SME sector facing challenges

Dr. Gyan Pathak
Small and Medium-sized enterprises are widely regarded as the backbone of economies around the world. Their contribution to gross domestic product and exports is unique and they employ a greater share of population than many bigger enterprises globally. In Asia they typically comprise more than 90 per cent of enterprises while contributing to immensely to job and job creation and exports. However, they are facing insurmountable challenges which urgently require strengthening of Credit Guarantee Schemes and other services.
This is the major recommendation of a recent ADP study titled “Financing Small and Medium-sized Enterprises in Asia and the Pacific: Credit Guarantee Schemes” that scrutinized evidence from six Asian countries which included China, India, Japan, the Republic of Korea, Malaysia, and Sri Lank and compared them from European Union (EU) and United States (US).
India has 95 per cent of its enterprises in SME sector. Among the selected Asian and Pacific Economies only Mongolia has lower participation of 75 per cent. In all other countries percentage of SMEs are much higher than India. Among the high-income countries Japan has 99.7 per cent and Republic of Korea 99.9 per cent, while among upper middle-income countries Indonesia has 100 per cent, Kazakhstan 96.3, Malaysia 98.5 per cent, Fiji 97 per cent, and Thailand 99.8 per cent. India is among the lower middle-income countries and barring Mongolia all has larger share of their enterprises in SME sector and they are performing better as a country. Even Bangladesh has 99.9 per cent of enterprises in this sector, while Cambodia 99.8 per cent, and Sri Lanka 99.8 per cent. Thus it is clearly visible that India has still scope of more SMEs in the country so that larger number of people could be provided with jobs amidst an unprecedented job crisis in the country.
By focusing on providing larger support to greater number of SMEs all other countries are providing more employment to their people. India is just providing 40 per cent of total available employment in all sectors in the country. SMEs of Japan are employing 70 per cent of their citizen while Republic of Korea 89.7 per cent, China 90 per cent, Fiji 60 per cent, Indonesia, 97 per cent, Malaysia 66.2 per cent, and Thailand 85.5 percent. Even in the lower middle-income countries group, our neighbours Bangladesh and Sri Lanka are providing 85.5 and 75.1 per cent of jobs in SME sector. Barring Kyrgyz Republic where SMEs are employing only 20.5 per cent of their citizens, all other countries in this group are providing more jobs than India in SME sectors.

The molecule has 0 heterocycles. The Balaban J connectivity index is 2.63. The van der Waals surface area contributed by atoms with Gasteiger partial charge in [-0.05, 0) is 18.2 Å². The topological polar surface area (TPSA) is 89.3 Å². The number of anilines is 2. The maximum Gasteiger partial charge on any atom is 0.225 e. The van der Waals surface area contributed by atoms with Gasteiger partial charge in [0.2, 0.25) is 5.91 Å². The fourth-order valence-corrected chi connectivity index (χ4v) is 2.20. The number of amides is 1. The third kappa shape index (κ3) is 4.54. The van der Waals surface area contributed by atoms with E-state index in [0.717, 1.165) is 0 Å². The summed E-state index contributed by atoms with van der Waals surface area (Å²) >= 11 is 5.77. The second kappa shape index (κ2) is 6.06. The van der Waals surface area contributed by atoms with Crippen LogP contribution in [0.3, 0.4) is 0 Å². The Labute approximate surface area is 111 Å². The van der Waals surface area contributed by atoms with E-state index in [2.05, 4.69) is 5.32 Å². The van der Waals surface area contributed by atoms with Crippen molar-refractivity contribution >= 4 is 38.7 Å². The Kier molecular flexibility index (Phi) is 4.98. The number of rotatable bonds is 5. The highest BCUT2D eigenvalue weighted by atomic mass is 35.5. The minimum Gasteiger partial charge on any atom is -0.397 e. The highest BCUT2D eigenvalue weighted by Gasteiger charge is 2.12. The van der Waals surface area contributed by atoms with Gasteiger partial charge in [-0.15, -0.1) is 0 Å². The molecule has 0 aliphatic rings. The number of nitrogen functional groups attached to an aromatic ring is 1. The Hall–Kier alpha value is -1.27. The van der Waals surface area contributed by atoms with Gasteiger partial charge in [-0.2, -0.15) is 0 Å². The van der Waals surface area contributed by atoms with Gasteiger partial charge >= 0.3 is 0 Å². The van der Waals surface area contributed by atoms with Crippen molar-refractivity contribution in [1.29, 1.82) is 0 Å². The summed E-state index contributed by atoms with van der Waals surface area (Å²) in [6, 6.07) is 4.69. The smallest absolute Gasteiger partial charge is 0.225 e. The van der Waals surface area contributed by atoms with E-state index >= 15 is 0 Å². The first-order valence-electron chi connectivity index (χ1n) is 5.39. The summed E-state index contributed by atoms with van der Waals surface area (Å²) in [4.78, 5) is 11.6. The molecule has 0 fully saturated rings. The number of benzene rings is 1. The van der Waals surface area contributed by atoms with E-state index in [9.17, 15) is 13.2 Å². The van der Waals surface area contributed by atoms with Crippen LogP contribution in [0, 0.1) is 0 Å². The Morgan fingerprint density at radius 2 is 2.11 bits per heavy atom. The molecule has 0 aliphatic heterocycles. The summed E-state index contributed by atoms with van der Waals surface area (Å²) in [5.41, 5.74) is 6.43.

SMEs contribute 40 per cent in India’s exports, while this sector in China is contributing 80 per cent of the country’s exports. It means, India has a great potential of increasing its export through SME sector.
SME sector’s contribution in the national economy of India is still only 28.8 per cent, while in China it is 70 per cent, Japan 53 per cent, Republic of Korea 51.2 per cent, Indonesia 61.1 per cent and even Sri Lanka 52 per cent.
All these figures have a lesson for India and the Modi Government, and by strengthening CGS in India, our SMEs base can be enlarged, their productivity and sustainability be enhanced, and larger number of people can be provided employment.
There are four types of Credit Guarantee Schemes in the world – Public Guarantee Schemes as CGTMSE in India, MGS as Confidi in Italy, PPP schemes as CGC Berhad in Malaysia, and International Schemes such as USAID’s Loan Portfoli Guarantee Scheme. A major weakness of India’s CGS is that it operates with a lean staff with no credit assessment services. India’s Services from Credit Guarantee Schemes include only Guarantee Subsidy as is given in the US and the Republic of Korea. However, India does not provide Financial Advisory as provided in Republic of Korea, Malaysia, and European Union; Business Advisories as provided in Republic of Korea, Malaysia, and EU, Trade Insurance as provided by China, Korea, US, and EU; Refinancing as done in Sri Lanka and EU; and Credit Assessment as provided in Korea, Japan, Malaysia, US, and EU.
Credit Guarantee Fund Trust for Micro and Small Enterprises (CGTMSE) has 60 per cent fee income, 33 per cent investment income, and 7 per cent other income. It presents a case of rethinking on the scheme’s income shares for leveraging their ratio.
It should be noted that India’s Credit Guarantee Structure has two agencies with no private player. However, in the United States it includes Agency of Government Department, in Korea 16 regional and 2 central agencies, in Japan 51 regional guarantee corporations and 2 central agencies and in China over 6000 CGCs with private domination.
India does not provide Re-insurance of Credit Guarantee Schemes, while China and Japan provide such facilities. In China, it is chiefly done through government. Capital funding is entirely public in US and Japan, while through Central Bank in Sri Lanka. India does it through public and specialized financial institutions.
Coverage of CGS in India is lower than any of the six major country which stood in the range of 50-80 per cent, while in Japan it is 80-100, in Korea 70-85 per cent, in Malaysia 50-100 per cent, in Sri Lanka up to 80 per cent, and in the United States up to 90 per cent.
India has launched three major credit guarantee schemes worth $40,368 million, which included PM SVANidhi, CGS sub-debt, and Rs 3 trillion worth loan guarantee scheme of May 2020, but their performance is very slow paced and therefore could not attain the targets due to which dates had to be extended until March 2023.
All these data show that India needs overhauling of its policies and programmes regarding its small and medium-sized enterprises to grow fast and to provide jobs to the jobless. (IPA)